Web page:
What is in this article?:
- Strong Fences Lessen Your Legal Liability
- Sidebar: Cows vs. cars
Understanding fence laws, having a plan and carrying insurance are all part of corral fence liability.
As newfangled barbed wire became a staple of the American West, Native Americans took to referring to it as the Devil’s Rope.
You’ll likely call it worse if your fences ever let you down and your cattle wind up amid a catastrophic injury case, or even a non-catastrophic one.
“It doesn’t matter how much the cattle gain, what you buy them for, or how good a veterinarian you are. If your cattle get out and you don’t have insurance, you can lose everything you’ve spent years building,” says Todd Rose of Rose Law Firm, Paris, TN. He’s tried more than 150 jury trials in Tennessee and the Southeast, many of them involving catastrophic injury.
Aside from the inherent tragedy, Rose says catastrophic injury cases can lead jurors to decide in favor of a plaintiff seeking damages even when the fault of the defendant is tenuous.
“It’s human nature to empathize with someone catastrophically injured and to want them to have as normal of a life as possible,” Rose says. “Ultimately, these cases come down to a plea for money in order to make life better for the victim.”
If wandering cattle and fences are involved, defendants also face the challenge that jurors typically have no direct knowledge of day-to-day ranching activities. While you and the neighbors understand you can’t spend every day patrolling fences, jurors unfamiliar with the industry may wonder how it is you didn’t know about a hole in the fence.
Rose explains that fence laws in many states are old, too, meaning they often don’t account for modern contrivances like cattle guards and high-tensile fence. That leaves jurors and judges with more room for interpretation about what is legal and what is reasonable.
Fence laws vary widely between states and between counties within states. At minimum, these laws will define what constitutes a legal perimeter fence. Wherever you run cattle, Rose says, ranchers need to be familiar with the fence laws.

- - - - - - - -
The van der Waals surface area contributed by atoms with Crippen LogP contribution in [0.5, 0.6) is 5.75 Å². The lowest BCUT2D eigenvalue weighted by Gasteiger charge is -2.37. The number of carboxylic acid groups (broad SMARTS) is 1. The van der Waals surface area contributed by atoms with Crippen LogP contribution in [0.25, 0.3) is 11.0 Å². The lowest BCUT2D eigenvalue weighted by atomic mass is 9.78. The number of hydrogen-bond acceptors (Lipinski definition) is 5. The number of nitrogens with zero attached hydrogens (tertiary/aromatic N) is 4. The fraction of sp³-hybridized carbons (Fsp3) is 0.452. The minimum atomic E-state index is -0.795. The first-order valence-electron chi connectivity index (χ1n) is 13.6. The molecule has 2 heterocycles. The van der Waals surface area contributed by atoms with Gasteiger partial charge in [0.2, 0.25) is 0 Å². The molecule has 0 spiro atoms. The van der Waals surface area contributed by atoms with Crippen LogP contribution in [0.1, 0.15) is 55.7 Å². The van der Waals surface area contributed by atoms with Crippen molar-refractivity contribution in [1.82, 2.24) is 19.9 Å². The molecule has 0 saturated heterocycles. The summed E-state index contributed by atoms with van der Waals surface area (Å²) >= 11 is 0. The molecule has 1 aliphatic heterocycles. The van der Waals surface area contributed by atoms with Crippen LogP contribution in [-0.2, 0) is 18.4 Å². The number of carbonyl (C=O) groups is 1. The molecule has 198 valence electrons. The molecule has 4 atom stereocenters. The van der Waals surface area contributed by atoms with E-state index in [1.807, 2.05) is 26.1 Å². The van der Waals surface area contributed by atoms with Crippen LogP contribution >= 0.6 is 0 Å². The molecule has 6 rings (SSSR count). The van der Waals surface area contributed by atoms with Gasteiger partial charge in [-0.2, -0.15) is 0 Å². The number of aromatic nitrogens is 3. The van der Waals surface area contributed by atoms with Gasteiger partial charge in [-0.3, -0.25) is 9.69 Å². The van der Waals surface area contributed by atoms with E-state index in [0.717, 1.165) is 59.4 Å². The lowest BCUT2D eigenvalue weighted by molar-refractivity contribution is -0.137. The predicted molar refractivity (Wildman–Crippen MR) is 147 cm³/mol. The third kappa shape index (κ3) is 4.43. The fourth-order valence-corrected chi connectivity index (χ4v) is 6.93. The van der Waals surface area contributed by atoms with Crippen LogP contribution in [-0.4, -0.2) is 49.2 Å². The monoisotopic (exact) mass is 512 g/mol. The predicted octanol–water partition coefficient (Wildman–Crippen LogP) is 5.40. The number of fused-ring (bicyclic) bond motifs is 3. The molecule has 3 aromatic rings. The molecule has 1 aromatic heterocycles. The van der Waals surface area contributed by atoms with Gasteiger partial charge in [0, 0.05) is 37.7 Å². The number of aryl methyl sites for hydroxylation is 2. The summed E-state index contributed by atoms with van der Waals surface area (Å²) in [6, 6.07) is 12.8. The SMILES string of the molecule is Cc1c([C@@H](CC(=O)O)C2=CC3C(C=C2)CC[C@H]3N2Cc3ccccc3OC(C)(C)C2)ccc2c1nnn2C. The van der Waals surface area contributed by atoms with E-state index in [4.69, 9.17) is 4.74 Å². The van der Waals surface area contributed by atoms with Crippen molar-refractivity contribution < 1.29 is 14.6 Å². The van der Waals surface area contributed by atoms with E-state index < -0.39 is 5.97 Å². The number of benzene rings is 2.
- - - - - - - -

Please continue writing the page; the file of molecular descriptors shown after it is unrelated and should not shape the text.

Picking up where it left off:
In Tennessee, for example, a legal perimeter fence is: “any enclosure made by stretching not less than five strands of barbed wire tightly between posts firmly set in the ground, or between growing trees and posts firmly set in the ground, not more than 20 ft. apart; the topmost wire not less than 4.5 ft. from the ground, the bottom wire not less than 6 in., and the next to the bottom wire not less than 15 in. from the ground.” It was written in the middle of the last century.
“Fencing laws define the legal minimum for a perimeter fence, but the nature of your operation may require that your fences exceed the legal minimum,” Rose says.
In cases involving escaped cattle, Rose says, “A judgment for monetary damage is typically going to be based on determining some degree of fault on the part of the farmer or rancher. Invariably, these cases boil down to what you didn’t do, rather than what you did.”
First, Rose says cattle should be identified by permanent means so that ownership of the cattle can be established without question.
Next, Rose says, “Have a sound plan for inspecting and maintaining your fences, and stick to that plan. If you go to a court case involving cattle getting out, your plan and actual practices will be issues.”
Likewise, Rose advises, “Make sure you have the tools, supplies and resources to address both escaping livestock and a broken fence in an emergency situation, under the worst conditions you can imagine. This includes either having or knowing someone with a tranquilizer gun and cowboys who know how to rope cattle.”
“Make sure you have insurance that covers damage caused by escaping livestock, and make sure the policy language states that. That’s what will protect you from potentially unlimited risk,” Rose says. He adds that another benefit of liability insurance is that the insurance company must provide you with a legal defense.
“Don’t take someone’s word for what’s in the policy,” Rose emphasizes. “If you need to, hire a lawyer to go through it and present them with what-if scenarios. Ask them, if this situation happens, does this policy cover me?”
Even if you do have liability insurance, though, Rose suggests reviewing it every year, as well as informing insurers whenever your operation undergoes significant, fundamental change – be it in sheer numbers or in terms of enterprises. The reason is that, when faced with large financial claims, insurance companies often look for reasons that you breeched the contract, meaning they don’t have to pay.
Promptly notifying insurers also has to do with the statute of limitations for personal injury cases, which vary from state to state. In Tennessee, the statute for individuals of legal age is one year. If plaintiffs haven’t attained legal age, they have the time until they reach legal age, plus a grace period to file a suit.
That’s before considering federal laws. “When damages exceed $75,000 and there’s a diversity of state citizenship of the parties involved, the case can be tried in federal court,” Rose says.
“Buy plenty of insurance before you let the first one off the trailer,” Rose says. “For a stocker operation, I don’t think $1 million (liability insurance) is enough.”
Note: Rose emphasizes that his general comments are not intended to be used as legal advice for a particular rancher or operator. Rose strongly encourages each rancher to consult his attorney before any of these potential issues arise.